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Hanover Board Chair

The 2019-20 year can be characterized as a year of stability and growth for the Ray School community.  We completed our first full school year with Principal, Lauren Amrhein, and Director of Student Services, Lisa Marie Arroyo, and their leadership and vision have brought many positive initiatives to our school.  Collectively, we remain focused on building a sense of community with monthly character traits that underpin morning announcements, morning meetings, and school-wide assemblies to celebrate who we are.  While we are proud of the education that we provide, our teachers and administrators continue to innovate across the curriculum.  Several grade levels are piloting new models of differen- tiated instruction in math and reading, as we continue our work to best meet the needs of every child in ourschools.  The Ray School staff and administration have continued their work aligning our science curricula with the Next Generation Science Standards adopted by the New Hampshire State Board of Education, with Bridgman grants and partnerships with Dartmouth College and the Montshire Museum offering new opportunities to bring even more hands-on science learning to the classroom.  Experiential learning in all areas of the curriculum is truly at the forefront of our educational programming, from year-round weekly outdoor classrooms in our lower grades, to the major project units at each grade level, to our integrated art, music and physical education curricula, to interdisciplinary performances spear-headed by our Spanish program.  Our children are actively involved in discovering the world around them, identifying problems, and finding ways to solve them.

I would like to highlight several items in this year’s district budget:

  • We recognize that many in our community are dealing with increased taxation as a result of the recent reas- sessment, and we have tried to keep this potential increase in mind throughout our budget deliberations.
  • Our 6th grade tuition costs continue to fluctuate due to changing class sizes. The decrease we anticipated in 2019-20 as a small 5th grade moved on to RMS was not fully realized, as we welcomed 15 new 6th graders to our district at the start of the year. This will result in an additional $300,000 in the 2020-21 Hanover budget, in order to fulfill our tuition agreement with the Dresden district. Additionally, as we began preparing for last year, the 6th grade enrollment numbers will again increase in the 2020-21 school year, resulting in an addi- tional budget-to-budget increase of around $600,000. We will be drawing $270,000 from the 6th grade tuition fund, which was established in an attempt to smooth this annual volatility, in order to offset the increases as much as possible. In the coming year, we hope to reevaluate the formula for funding 6th grade tuition.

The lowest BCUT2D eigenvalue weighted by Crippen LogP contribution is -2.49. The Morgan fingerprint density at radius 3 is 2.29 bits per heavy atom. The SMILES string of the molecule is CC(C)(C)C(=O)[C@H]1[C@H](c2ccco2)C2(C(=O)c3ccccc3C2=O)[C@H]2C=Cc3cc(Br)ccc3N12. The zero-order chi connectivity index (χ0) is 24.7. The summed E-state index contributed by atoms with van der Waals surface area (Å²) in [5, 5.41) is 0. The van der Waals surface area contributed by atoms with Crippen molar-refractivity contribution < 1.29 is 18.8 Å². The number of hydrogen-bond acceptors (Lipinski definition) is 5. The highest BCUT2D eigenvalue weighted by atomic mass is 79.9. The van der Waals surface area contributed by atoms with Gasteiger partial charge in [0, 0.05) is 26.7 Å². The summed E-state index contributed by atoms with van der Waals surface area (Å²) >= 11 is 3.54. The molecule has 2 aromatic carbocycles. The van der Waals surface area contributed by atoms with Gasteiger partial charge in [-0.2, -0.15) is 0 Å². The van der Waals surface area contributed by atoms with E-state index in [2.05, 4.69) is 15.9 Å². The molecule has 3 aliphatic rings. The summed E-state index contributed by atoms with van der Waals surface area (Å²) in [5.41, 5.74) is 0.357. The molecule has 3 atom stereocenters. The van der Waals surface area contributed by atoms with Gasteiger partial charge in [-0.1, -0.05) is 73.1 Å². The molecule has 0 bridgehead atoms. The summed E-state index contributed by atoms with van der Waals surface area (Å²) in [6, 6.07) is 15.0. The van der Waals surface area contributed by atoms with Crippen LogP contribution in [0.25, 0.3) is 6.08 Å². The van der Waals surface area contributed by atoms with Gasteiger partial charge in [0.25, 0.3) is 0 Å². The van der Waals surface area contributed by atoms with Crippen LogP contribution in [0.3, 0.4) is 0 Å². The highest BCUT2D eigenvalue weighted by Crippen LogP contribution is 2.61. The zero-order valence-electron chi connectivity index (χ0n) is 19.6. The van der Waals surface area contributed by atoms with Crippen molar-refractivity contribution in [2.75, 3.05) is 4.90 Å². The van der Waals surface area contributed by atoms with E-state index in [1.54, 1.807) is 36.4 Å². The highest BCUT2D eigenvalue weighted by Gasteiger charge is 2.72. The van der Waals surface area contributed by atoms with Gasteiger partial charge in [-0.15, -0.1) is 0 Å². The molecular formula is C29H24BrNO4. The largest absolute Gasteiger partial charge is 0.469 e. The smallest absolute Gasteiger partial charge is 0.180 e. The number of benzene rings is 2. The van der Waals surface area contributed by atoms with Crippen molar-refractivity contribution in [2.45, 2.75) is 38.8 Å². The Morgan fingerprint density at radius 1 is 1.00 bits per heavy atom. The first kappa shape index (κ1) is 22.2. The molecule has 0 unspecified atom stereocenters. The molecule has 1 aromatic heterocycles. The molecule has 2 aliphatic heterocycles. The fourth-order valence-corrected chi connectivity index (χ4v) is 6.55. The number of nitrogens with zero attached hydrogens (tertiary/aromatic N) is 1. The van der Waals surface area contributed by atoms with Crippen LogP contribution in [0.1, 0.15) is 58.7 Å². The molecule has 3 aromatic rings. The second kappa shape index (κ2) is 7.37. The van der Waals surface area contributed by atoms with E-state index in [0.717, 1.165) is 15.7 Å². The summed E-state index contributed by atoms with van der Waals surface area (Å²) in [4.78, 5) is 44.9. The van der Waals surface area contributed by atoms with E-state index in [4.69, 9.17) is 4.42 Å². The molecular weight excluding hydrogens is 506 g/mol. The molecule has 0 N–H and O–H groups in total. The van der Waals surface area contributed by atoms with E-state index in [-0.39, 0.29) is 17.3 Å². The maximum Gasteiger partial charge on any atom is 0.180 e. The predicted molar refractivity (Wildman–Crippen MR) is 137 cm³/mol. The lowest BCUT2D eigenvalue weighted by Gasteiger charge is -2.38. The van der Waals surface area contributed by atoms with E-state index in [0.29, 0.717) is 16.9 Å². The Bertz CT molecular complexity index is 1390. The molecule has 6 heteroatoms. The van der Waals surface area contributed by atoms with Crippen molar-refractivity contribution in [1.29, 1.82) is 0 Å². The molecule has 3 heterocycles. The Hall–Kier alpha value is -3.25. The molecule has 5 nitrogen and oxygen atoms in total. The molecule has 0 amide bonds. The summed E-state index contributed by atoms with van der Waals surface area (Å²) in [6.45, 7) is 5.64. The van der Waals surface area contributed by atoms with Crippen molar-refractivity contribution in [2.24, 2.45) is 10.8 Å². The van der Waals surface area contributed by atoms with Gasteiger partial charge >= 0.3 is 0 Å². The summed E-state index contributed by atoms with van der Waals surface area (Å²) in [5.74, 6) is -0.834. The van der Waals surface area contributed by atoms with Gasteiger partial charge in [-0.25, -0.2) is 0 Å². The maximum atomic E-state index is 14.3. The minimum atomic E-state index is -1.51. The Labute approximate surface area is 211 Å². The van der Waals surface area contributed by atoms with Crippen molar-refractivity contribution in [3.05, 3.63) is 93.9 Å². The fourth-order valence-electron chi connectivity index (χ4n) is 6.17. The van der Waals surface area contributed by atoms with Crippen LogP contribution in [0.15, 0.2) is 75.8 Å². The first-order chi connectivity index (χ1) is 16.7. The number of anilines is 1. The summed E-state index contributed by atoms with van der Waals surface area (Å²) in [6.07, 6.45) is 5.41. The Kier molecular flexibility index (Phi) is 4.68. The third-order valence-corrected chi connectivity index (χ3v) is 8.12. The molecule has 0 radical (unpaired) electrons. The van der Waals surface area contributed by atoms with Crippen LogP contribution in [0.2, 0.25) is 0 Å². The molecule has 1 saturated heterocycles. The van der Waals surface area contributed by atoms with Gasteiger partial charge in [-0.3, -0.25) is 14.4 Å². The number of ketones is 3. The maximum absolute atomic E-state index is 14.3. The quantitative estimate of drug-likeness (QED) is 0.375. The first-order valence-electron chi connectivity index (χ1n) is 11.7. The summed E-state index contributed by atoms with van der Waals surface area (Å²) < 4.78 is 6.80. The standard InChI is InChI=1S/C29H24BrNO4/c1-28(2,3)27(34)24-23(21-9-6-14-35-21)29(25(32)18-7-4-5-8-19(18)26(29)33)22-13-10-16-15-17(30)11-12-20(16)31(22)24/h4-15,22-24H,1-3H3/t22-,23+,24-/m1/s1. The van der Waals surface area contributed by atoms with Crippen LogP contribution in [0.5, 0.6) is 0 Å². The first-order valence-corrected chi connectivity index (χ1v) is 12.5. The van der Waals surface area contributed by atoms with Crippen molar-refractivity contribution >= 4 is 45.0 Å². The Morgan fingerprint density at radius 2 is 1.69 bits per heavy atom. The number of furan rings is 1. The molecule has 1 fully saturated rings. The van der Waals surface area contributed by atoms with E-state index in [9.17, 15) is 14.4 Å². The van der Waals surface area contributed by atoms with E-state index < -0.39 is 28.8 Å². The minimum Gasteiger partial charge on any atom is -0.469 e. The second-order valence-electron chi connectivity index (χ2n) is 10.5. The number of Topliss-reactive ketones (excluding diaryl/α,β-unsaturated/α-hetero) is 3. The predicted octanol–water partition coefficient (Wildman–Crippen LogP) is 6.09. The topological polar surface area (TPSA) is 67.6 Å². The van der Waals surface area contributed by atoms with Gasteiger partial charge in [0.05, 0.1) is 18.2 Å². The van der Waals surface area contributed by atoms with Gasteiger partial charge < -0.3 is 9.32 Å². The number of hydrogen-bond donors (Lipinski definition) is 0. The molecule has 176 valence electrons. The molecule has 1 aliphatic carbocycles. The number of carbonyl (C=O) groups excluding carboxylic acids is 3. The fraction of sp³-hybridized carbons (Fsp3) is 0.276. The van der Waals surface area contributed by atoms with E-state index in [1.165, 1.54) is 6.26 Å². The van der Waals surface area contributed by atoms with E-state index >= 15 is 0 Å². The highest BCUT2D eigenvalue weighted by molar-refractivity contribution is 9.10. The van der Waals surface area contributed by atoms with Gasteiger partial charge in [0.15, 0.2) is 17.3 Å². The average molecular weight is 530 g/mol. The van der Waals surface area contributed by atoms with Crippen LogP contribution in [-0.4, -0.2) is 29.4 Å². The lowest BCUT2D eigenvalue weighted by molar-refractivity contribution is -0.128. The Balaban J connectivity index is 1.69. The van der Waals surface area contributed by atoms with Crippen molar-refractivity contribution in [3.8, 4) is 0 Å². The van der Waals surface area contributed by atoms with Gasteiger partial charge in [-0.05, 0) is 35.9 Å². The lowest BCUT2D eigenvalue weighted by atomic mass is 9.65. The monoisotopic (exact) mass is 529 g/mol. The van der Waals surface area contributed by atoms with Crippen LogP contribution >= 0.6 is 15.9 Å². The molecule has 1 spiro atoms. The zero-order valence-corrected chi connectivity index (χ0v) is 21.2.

• Out-of-district special education costs will increase slightly next year. We continue to ensure that our mindful management of support services within our building provides the most cost-effective, educationally advantageous student services possible.  In light of the unpredictable volatility in special education expenses, we have maintained our Special Education Reserve Fund to help cushion us in future years, but will not be adding to it in 2020-21.
  • Our enrollments have continued to rise across almost every grade level, generating class sizes in some grades that stretch the upper limits of our targeted range. Last year, we approved the addition of a K/1 teacher and a one-year teaching position in the upper grades (3-5), in order to accommodate an anticipated overall popula- tion increase in those grades. Due to the enrollment increases we have seen over the course of this year, our approved 2020-21 budget maintains staffing at its current level, in order to maintain our targeted class sizes across all grades.

I will again conclude this letter by thanking our many community volunteers for the countless hours you contribute to making our school such a unique learning environment for our children.  There are many ways to contribute to our school community – as a volunteer, a substitute, PTO member, cultural ambassador, or attendee at a board or committee meeting.  While the growth of our student population presents the need for budgetary and logistical adjustments, we are excited that the vibrant school community we are building continues to attract new families to our district. The Hanover School Board and school administration know that the excellence of our schools depends on the support and involvement of our community, and we are grateful for the confidence that you have placed in us and your tremendous support of our schools. In a climate of ever-increasing economicand educational pressures, we will continue to refine and evaluate our programs to meet the high standards we demand for our children’s education, while being mindful of the financial costs to our community.

— Kelly McConnell, Chair, Hanover School Board

The Norwich Times

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Town of Hanover

Hanover is located on the western side of New Hampshire in the scenic Upper Connecticut River Valley. The river forms the border between Vermont and New Hampshire. The Town has a population of 11,260 (per 2010 census) and is the home of Dartmouth College, which was established in 1769.

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Town of Norwich

Norwich, Vermont is located in Windsor County and has a population of about 3,414. It is located along the Connecticut River, is home to many businesses and nonprofit organizations, and has a vibrant downtown and village green.

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